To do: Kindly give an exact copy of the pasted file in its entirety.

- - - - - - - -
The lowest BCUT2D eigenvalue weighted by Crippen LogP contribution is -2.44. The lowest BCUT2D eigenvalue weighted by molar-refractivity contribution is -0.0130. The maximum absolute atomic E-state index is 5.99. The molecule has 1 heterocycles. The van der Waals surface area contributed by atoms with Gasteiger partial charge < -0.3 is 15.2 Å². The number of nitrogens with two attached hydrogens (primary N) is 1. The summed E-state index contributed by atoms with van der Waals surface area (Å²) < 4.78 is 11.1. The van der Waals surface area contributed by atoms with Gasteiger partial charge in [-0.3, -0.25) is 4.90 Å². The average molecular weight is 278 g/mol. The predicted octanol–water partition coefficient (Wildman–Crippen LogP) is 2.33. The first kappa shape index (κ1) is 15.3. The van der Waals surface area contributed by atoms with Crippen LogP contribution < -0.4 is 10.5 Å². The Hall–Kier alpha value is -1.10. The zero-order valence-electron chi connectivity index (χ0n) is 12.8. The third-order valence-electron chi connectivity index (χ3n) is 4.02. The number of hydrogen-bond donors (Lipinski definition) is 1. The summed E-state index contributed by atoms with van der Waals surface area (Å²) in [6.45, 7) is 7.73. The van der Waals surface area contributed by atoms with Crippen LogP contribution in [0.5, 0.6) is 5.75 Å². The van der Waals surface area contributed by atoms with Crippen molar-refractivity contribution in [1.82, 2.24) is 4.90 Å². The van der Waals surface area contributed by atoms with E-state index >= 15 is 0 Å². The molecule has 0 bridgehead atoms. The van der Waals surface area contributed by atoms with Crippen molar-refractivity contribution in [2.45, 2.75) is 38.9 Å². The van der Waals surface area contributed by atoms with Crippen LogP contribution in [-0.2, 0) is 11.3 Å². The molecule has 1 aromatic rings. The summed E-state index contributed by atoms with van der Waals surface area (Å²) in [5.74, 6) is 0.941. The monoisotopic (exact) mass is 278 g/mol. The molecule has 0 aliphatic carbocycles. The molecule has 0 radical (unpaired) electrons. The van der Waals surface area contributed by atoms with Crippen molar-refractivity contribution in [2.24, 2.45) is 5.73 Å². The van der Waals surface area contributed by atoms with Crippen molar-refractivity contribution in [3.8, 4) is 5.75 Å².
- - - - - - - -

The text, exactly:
The lowest BCUT2D eigenvalue weighted by Crippen LogP contribution is -2.44. The lowest BCUT2D eigenvalue weighted by molar-refractivity contribution is -0.0130. The maximum absolute atomic E-state index is 5.99. The molecule has 1 heterocycles. The van der Waals surface area contributed by atoms with Gasteiger partial charge < -0.3 is 15.2 Å². The number of nitrogens with two attached hydrogens (primary N) is 1. The summed E-state index contributed by atoms with van der Waals surface area (Å²) < 4.78 is 11.1. The van der Waals surface area contributed by atoms with Gasteiger partial charge in [-0.3, -0.25) is 4.90 Å². The average molecular weight is 278 g/mol. The predicted octanol–water partition coefficient (Wildman–Crippen LogP) is 2.33. The first kappa shape index (κ1) is 15.3. The van der Waals surface area contributed by atoms with Crippen LogP contribution < -0.4 is 10.5 Å². The Hall–Kier alpha value is -1.10. The zero-order valence-electron chi connectivity index (χ0n) is 12.8. The third-order valence-electron chi connectivity index (χ3n) is 4.02. The number of hydrogen-bond donors (Lipinski definition) is 1. The summed E-state index contributed by atoms with van der Waals surface area (Å²) in [6.45, 7) is 7.73. The van der Waals surface area contributed by atoms with Crippen LogP contribution in [0.5, 0.6) is 5.75 Å². The van der Waals surface area contributed by atoms with Crippen molar-refractivity contribution in [1.82, 2.24) is 4.90 Å². The van der Waals surface area contributed by atoms with E-state index >= 15 is 0 Å². The molecule has 0 bridgehead atoms. The van der Waals surface area contributed by atoms with Crippen molar-refractivity contribution in [2.45, 2.75) is 38.9 Å². The van der Waals surface area contributed by atoms with Crippen LogP contribution in [-0.2, 0) is 11.3 Å². The molecule has 1 aromatic rings. The summed E-state index contributed by atoms with van der Waals surface area (Å²) in [5.74, 6) is 0.941. The monoisotopic (exact) mass is 278 g/mol. The molecule has 0 aliphatic carbocycles. The molecule has 0 radical (unpaired) electrons. The van der Waals surface area contributed by atoms with Crippen molar-refractivity contribution in [2.24, 2.45) is 5.73 Å². The van der Waals surface area contributed by atoms with Crippen molar-refractivity contribution in [3.8, 4) is 5.75 Å².